MilesAstray was born along the road, five years into a journey that started in 2012. Travel has been a muse that breathed life into my passion for writing and photography.
Yet, in the end, the journey wasn't all that much about traveling. My soles brought me places, but immersion taught me places, taught me people and lives. It helped me experience rather than just see, or, worse yet, turn a blind tourism eye on the vastly diverging lifestyles and local cultural normalities in different parts of the world, and the conspicuous similarities underneath it all.
Even though not its main purpose, MilesAstray might be travel inspiration for some. However, it is not a destination guide or advice-dispenser à la “Top 10 Things to Do in Xyz,” “Why Travel Makes You Awesome,” or “Adventurous Western Me Finding Myself While Roaming Exotic Countries and Inspiring You to Do the Same.” There are no "hacks" to be found here, no oversimplified generalizations. From where I'm standing that would defy the purpose of traveling (and living your own life).
I think you’ll do great out there without anybody shrinking your leaps of discovery to baby steps in their footprints. I believe that the more you do your own thing, the more interesting your journey becomes. This isn’t to say that you should never read up on anything. But, if you plan every destination and vantage point with grim determination, you leave little space for individual experiences.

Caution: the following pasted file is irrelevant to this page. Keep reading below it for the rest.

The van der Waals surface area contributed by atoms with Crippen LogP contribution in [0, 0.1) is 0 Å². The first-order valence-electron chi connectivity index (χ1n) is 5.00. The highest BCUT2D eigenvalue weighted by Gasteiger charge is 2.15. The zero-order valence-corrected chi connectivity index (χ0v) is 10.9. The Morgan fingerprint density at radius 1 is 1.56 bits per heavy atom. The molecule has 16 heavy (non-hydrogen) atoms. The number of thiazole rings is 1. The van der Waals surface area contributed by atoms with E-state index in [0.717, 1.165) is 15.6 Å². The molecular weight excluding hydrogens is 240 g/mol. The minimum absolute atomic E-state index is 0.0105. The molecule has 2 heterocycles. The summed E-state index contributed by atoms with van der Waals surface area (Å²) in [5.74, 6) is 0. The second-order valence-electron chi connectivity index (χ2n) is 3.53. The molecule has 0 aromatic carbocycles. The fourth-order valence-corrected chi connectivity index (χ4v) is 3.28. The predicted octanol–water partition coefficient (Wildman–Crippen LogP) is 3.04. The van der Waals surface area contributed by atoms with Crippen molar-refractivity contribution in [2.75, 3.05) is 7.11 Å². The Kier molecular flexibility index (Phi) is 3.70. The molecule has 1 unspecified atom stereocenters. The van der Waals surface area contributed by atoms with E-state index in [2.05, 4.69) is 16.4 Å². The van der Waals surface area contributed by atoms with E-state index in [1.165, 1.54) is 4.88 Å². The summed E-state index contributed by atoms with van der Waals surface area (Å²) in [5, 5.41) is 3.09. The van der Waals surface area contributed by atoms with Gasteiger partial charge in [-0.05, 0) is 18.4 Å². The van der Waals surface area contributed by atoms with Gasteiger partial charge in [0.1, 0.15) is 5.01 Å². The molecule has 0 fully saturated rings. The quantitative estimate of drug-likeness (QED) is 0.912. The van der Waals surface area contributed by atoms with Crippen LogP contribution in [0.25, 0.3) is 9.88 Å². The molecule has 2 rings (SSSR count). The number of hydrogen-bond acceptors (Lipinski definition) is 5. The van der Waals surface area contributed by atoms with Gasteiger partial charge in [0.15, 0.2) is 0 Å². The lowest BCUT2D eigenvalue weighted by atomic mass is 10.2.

Throughout these years of traveling and living abroad, I’ve found the most captivating worlds miles astray the paved roads, touristic facades and generic adrenaline thrills. That’s why I want to advocate travel (if any) that is more individualistic (humming your own melody), holistic (looking beyond easy pleasures), sustainable (being aware of your footprint), and much much slower (time for immersion rather than dashing through). I’m talking raw horizons, putting exploration back on the map and taking uncharted steps of discovery, may that be in rural areas no one has ever heard of, in a part of a famous city no tourist ever sets foot in, or simply by immersing yourself differently while in touristy places.
I am not part of a hypocritical indie traveler syndicate that belittles touristy places and experiences. They typically are what they are for a reason and well worth being part of the trip. But, if you were to go beyond, chances are you’d stumble upon some unique and unforgettable keepsakes.
Furthermore, if travel merely caters to hedonistic sun and fun cravings, it can have a devastating impact on a given place and people; may that be on the ground (e.g. excessive party tourism) or by spreading falsehoods based on the limited insights offered in a touristic context.
Ultimately, travel might open eyes or backfire with the arrogance of thinking to have seen and done it all; oftentimes it will foster the presumptuous belief that everybody should travel. But despite being a choice for some, travel is a privilege for most and certainly not the only road to finding wisdom and a home within yourself.
If any of my thoughts resonate with you, you might enjoy these articles: